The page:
AN: Set after the end of the show. This is part of a continuing series, but it's not necessary to read the others first to understand this one. Bon apetit!


Three letters change Greg Parker's life.

He's been watching with dejection up until this point, of course. Worry causing him to nibble at his cuticles. He knows this is a level two emergency, knows exactly who would be taking this kind of call and what protocol would demand of them.

Somehow, even with all that head knowledge, it doesn't hit Greg at first.

"…Officer on scene is presumed KIA."

The world stutters to a halt.

All the students, huddled around an Academy issue laptop, whip their eyes around to Greg with absolutely zero subtlety. Greg keeps his face blank, eyes on news coverage where they've been for the last thirty minutes.

No. No, no, no.

The newscaster shuffles his papers. "We will bring you further updates as we learn more."

Sergeant Parker has become a legend in only a year at the Academy. He doesn't form strong attachments to students but it doesn't matter—stories circulate—

They know who's under that rubble too.

Classes are supposed to resume but none of the other instructors have bothered. They too are gathered around TVs and phones in the cafeteria. Hands over their mouths. Some weep softly. It's a choreographed scramble to call loved ones and say tender words, just in case.

The political terrorists bombed a justice building.

Everyone had been evacuated but the lone officer inside, trying to defuse a second bomb. It's Galina all over again.

This hits close to home for other reasons too, to everyone in the city. For the lives lost in the serial bombing attack of Faber's revenge plot.

Greg reaches up, removes his hat, and stops hearing the newscast.

There's a pulsing in his ears. He's pleased to note it's slow. He doesn't realize he's dialed a number from memory until the phone at his ear goes to a familiar voicemail.

The afternoon wears on, unbearable. Students are dismissed early and Greg redials over and over again.

Logic tells him the team is drowning, busy.

Grieving.

Of course they don't have time to answer his frenzied calls.

Alone in a private bathroom, Greg shoves his cane away, slides to the floor, and hides himself from the world with two broad palms over his eyes. He's dry sobbing. He can hear that much.

But there are no tears. Not for this kind of pain. This brand demands his all and nothing less.

It is not a grief that processes or works through what happened. This is a grief of shock and betrayal and horror. The ugly sounds coming out of his mouth are like the grinding of a house before it falls, the warning creak of beams that cannot hold their weight.

And then Ed calls him.

Greg fumbles to swipe and accept the incoming call. "Ed? Are you alright? Is the team—"

"The threat's been neutralized," says Ed. The sniper's voice is steady to the untrained ear. To Greg, it rasps. Like Ed's been screaming. "No more bombs."

That doesn't even remotely answer Greg's fears. "Jules? Leah?"

"Everyone on the team is unharmed. Well…"

If avoiding Greg's questions had been unusual, Ed hesitating is downright unheard of. It sends Greg into a mania, standing and limping to his car and—

"Greg! Hey! I already had to convince Winnie to stay at the station and fight Sam and Jules off. Don't make me deal with another emotionally compromised person. Okay?"

Greg notices only then that he's having a panic attack behind the wheel of his parked car. "Our boy, Eddie! He was our boy!"

The sob that comes out of him is hardly human. He bangs on the steering wheel and then on his chest, unashamed of his wails and hearing them echoed in Ed's sigh.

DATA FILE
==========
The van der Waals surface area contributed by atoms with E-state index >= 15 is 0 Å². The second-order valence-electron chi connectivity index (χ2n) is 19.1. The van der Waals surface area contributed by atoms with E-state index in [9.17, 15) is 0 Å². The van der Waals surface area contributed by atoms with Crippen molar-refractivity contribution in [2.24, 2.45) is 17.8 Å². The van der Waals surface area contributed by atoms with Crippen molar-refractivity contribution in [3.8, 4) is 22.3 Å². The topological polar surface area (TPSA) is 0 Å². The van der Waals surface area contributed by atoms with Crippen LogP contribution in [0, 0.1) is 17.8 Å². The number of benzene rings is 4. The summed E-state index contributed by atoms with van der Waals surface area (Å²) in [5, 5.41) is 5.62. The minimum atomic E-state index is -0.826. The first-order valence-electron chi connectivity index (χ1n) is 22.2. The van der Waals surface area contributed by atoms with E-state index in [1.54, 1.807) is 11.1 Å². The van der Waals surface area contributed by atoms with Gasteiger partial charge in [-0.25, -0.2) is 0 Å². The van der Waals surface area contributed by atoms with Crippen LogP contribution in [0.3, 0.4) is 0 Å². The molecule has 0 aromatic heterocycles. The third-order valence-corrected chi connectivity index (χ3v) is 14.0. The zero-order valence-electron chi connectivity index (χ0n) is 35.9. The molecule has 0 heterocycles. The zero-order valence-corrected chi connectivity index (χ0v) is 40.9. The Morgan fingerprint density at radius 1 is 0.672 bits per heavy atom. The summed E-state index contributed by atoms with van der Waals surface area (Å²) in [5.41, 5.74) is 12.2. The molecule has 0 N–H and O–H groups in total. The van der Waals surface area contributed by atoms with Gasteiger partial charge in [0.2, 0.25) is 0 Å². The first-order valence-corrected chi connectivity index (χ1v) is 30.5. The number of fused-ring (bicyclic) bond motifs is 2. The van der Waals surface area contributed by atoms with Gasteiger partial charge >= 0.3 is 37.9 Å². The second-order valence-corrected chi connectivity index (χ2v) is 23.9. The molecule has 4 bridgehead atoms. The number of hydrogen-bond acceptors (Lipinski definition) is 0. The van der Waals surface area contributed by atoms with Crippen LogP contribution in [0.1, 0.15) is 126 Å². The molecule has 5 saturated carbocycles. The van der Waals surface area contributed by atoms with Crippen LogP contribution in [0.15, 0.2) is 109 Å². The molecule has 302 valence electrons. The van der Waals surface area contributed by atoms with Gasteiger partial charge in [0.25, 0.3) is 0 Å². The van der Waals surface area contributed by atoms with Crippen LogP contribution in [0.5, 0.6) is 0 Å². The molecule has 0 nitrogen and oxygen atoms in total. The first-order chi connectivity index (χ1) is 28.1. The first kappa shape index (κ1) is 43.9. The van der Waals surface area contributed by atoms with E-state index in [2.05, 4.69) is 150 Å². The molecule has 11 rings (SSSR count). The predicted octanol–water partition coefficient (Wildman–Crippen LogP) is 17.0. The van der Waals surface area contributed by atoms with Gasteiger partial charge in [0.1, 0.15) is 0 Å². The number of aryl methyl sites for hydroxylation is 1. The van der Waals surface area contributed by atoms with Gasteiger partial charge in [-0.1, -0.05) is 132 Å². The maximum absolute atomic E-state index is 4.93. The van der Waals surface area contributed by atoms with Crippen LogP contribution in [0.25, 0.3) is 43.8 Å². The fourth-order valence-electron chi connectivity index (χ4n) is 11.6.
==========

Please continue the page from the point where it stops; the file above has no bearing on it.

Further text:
A pause. A deliberate, thoughtful pause.

"Ed?"

"That's why I called." Ed's voice shifts to a low, urgent cadence. "We need you here."

"For what? Ed, I'm just going to join this basket case convention."

"…You're not going to believe this."

"Try me."

"He's alive."

Greg's heart positively stops. When it decides to snare to life again, Greg fights black spots in his swimming vision. "I'm sorry…what? Eddie, in that footage…full SUVs were pancakes. Concrete pillars disappeared into dust. Nobody could have survived a whole building coming down like that."

Is Ed in denial? A delusional state? Greg's mind races overtime.

"Ed—"

"I'm not crazy, Greg. I'm staring at him right now."


When Greg pulls into the hospital, he expects an unconscious figure. Wan. Maybe not breathing. Bloodied and torn to shreds. Bones a fragmented soup inside his broken body. Minutes to live.

His first impression, walking through the doors of Emergency, is of autumn. He's stepped into the woods. Leaves whispered by erratic winds.

A hushed yet tense rustle fills the room.

Greg is struck by the sheer number of people in a rough semi-circle at the back of the waiting area. It's quiet. Too quiet for an emergency room.

They keep their distance, though. Even Ed, crouched in front.

Why? Is Greg's first thought. Isn't time essential?

His second shock is that most of these people are doctors. Not just nurses or paramedics. Specialists. Already robed and itching to get their hands on someone.

Greg rounds the receptionist, pale behind his desk, and sees just who that someone is.

He stops dead.

An old anthropology class flashes into his mind, on the indigenous people of Ethiopia; their white face makeup, acting as masks. The second image is of 9/11 survivors with ash in their hair:

He's a ghost—covered full body in powder. On the rare occasion he blinks, fan lines touch his cheeks from his long eyelashes.

No blood. He sits under his own power in a waiting room chair, if a bit slumped. An oxygen mask is looped around his face.

Ed spots Greg and rushes to intercept before he can limp over. "Hey, no."

"Ed, let me see him."

"Not yet. Just…he's not…"

"Eddie!" Greg laughs, weeping. "He's alive! He made it! How?"

Ed shakes his head. "We searched that rubble for hours, top to bottom. No body. Then we get a frantic call from the hospital that he just walked himself through the doors and stumbled into that chair. Where he's been ever since."

Ed's eyes shine and he hasn't been this wide eyed, vulnerable, since the day he held Greg in his arms while he bled out. "I don't have any other word for it but a miracle, Greg."

"Did he tell you how he got out?"

"The first bomb was weak, a trap for the main event. Only five minutes on the timer for the second bomb that needed at least three times as long to defuse."

That doesn't answer his question but Greg senses there are more important things to focus on right now.

He nods. "An impossible scenario."

"It was too late, Greg." Ed's lips quiver once. That sight is the third bomb of the day. "By the time we recalled him, he was already in the parking garage, lowest level. It would have taken over seven minutes just to climb the stairs at a dead run. Elevator busted. We sent him to his coffin."

Greg closes his eyes, even though their boy is sitting right there.

"Hearing's not damaged."

Greg opens his eyes. "How can you tell?"

Ed gestures with his chin. "I ordered him to put the oxygen mask on himself since he won't let anyone near him and he did."

Then Greg sees it: